Mare Services - Trans-Vaginal Aspiration (TVA)
Rhinebeck Equine, LLP is proud to announce that they will be teaming up with Hagyard Equine Medical Institute this season. We will be adding trans-vaginal aspiration (TVA) to our reproductive service line. This procedure will be offered on select dates this spring.
For more information regarding this procedure, or to discuss this choice for your mare, please contact Rhinebeck Equine, LLP at 845-876-7085 or by email at [email protected].
In TVA procedures the veterinarian places an ultrasound vaginally and a hand rectally in the mare, bringing the ovary in contact with the wall of the vagina. This accomplishes two things:
- The veterinarian is able to visualize the ultrasound image of the ovary and
- The ovary is held tight to the vaginal wall, not allowing for any structures to be between the vagina and the ovary.
A long needle is inserted into the guide of the ultrasound handle and the needle passes through the vaginal wall and into the follicle(s) of the ovary. The follicles are then aspirated. By doing this we are able to harvest oocytes directly from the ovaries.
These oocytes are placed in a specific media and held overnight in a gas incubator to mature them. The eggs that successfully mature are then ready to be injected with a sperm cell (ICSI) to be fertilized. The injected egg is then introduced to another media, placed back in the incubator and the end result will hopefully (and often is) an embryo that is then available to transfer into a recipient mare.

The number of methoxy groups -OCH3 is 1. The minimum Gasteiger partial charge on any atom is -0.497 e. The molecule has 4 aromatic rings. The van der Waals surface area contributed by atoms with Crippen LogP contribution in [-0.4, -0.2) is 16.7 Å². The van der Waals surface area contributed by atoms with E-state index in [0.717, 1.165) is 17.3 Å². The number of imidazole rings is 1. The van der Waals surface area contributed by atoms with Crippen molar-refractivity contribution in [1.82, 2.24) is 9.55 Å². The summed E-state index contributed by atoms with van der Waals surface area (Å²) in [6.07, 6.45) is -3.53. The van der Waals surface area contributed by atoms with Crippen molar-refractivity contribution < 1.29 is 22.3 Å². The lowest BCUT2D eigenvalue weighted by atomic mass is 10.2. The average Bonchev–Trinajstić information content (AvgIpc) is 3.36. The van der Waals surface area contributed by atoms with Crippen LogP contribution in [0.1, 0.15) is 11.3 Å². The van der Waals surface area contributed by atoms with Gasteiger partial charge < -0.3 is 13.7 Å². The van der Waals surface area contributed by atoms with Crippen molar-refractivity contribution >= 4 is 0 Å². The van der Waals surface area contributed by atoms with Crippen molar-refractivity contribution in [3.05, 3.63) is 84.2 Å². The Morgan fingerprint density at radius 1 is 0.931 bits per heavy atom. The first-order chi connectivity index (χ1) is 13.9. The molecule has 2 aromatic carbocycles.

Why do TVA?
There are a few different circumstances when TVA is a good option for the breeder.
- The first is ‘mare driven”.
Mares that become unsuitable to carry their own foal may also become unsuitable for embryo transfer due to uterine or cervical issues. Because this process bypasses the uterus of the mare completely, it can work very favorably with these mares; not only being the only option for some, but in most cases, being a good option.
- The other reasons are ‘semen driven’.
Two common reasons come in to play here. One is that the semen may possess poor fertility due to issues such as motility of the sperm, but the sperm may still be capable of producing fertilization (and live foals) when utilizing sperm injection (ICSI). Or there may a limited amount of frozen semen from a deceased stallion that would be able to produce few if any pregnancies utilizing normal artificial insemination but using this technique there is now enough semen to literally produce hundreds of pregnancies.